FEDERAL SUPPORTS FOR ABORIGINAL PEOPLE WITH DISABILITIES

Raihanna Hirji-Khalfan

Abstract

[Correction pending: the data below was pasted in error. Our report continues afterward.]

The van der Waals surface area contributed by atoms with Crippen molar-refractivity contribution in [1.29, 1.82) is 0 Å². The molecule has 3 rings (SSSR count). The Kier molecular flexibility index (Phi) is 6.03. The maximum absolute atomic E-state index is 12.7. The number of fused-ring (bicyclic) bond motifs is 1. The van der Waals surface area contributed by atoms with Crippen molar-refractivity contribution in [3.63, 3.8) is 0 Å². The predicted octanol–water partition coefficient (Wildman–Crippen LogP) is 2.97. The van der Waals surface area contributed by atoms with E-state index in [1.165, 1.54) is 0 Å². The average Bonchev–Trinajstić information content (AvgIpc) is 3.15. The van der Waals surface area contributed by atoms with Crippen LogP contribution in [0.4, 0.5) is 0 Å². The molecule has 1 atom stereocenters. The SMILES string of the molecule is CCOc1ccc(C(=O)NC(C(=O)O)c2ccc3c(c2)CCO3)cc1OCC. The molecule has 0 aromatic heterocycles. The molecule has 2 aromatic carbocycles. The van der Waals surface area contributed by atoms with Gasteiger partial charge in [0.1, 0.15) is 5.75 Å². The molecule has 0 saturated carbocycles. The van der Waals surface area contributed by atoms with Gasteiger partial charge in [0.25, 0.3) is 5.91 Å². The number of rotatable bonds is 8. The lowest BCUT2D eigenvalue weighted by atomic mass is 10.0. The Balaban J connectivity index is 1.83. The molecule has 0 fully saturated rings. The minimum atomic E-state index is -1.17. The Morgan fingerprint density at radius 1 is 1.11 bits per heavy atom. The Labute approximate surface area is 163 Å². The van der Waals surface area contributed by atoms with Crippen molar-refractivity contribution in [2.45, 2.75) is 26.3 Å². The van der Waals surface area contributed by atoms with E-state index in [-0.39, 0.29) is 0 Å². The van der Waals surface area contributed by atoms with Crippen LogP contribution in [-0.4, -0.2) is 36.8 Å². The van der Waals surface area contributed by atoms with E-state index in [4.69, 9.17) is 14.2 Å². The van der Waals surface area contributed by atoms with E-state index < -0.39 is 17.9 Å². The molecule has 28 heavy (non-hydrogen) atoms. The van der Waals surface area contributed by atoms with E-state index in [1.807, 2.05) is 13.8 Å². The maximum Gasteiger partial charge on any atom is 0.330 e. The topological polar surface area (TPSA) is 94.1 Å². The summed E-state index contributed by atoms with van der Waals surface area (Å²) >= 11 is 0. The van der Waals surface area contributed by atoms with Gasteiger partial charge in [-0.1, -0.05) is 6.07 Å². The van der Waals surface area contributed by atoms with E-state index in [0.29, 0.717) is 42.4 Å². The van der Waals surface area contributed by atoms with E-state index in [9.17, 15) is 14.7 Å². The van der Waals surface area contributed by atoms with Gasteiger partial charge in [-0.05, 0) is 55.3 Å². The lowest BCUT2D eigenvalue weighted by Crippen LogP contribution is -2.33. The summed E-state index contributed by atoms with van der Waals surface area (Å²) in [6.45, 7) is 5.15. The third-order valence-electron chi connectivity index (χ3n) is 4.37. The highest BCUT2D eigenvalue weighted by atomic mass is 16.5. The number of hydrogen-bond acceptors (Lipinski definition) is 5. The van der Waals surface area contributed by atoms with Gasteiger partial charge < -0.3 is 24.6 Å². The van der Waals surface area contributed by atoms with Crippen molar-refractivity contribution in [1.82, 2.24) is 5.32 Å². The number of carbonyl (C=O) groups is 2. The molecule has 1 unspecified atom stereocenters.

Aboriginal people with disabilities (APWD) are one of the most oppressed and marginalized groups in Canada. As the only group subjected to a federal Indian Act, Aboriginal people are twice as likely, and Aboriginal women are three times as likely, to experience multiple levels of discrimination based on disability, race, and gender. This paper examines how the federal government of Canada supports APWD on-reserve in light of their unique legal and historical place in Canadian society. The author critically analyses federal legislation and public policy to conclude that legislation pertaining to APWD is derogatory and incompatible with other statutes that address disability. Programs for APWD are limited in scope and fail to consider the cultural needs of the community. Canada needs to develop programs and services for APWD that are culturally appropriate in partnership with Indigenous peoples rather than imposing mainstream standards onto culturally diverse populations.

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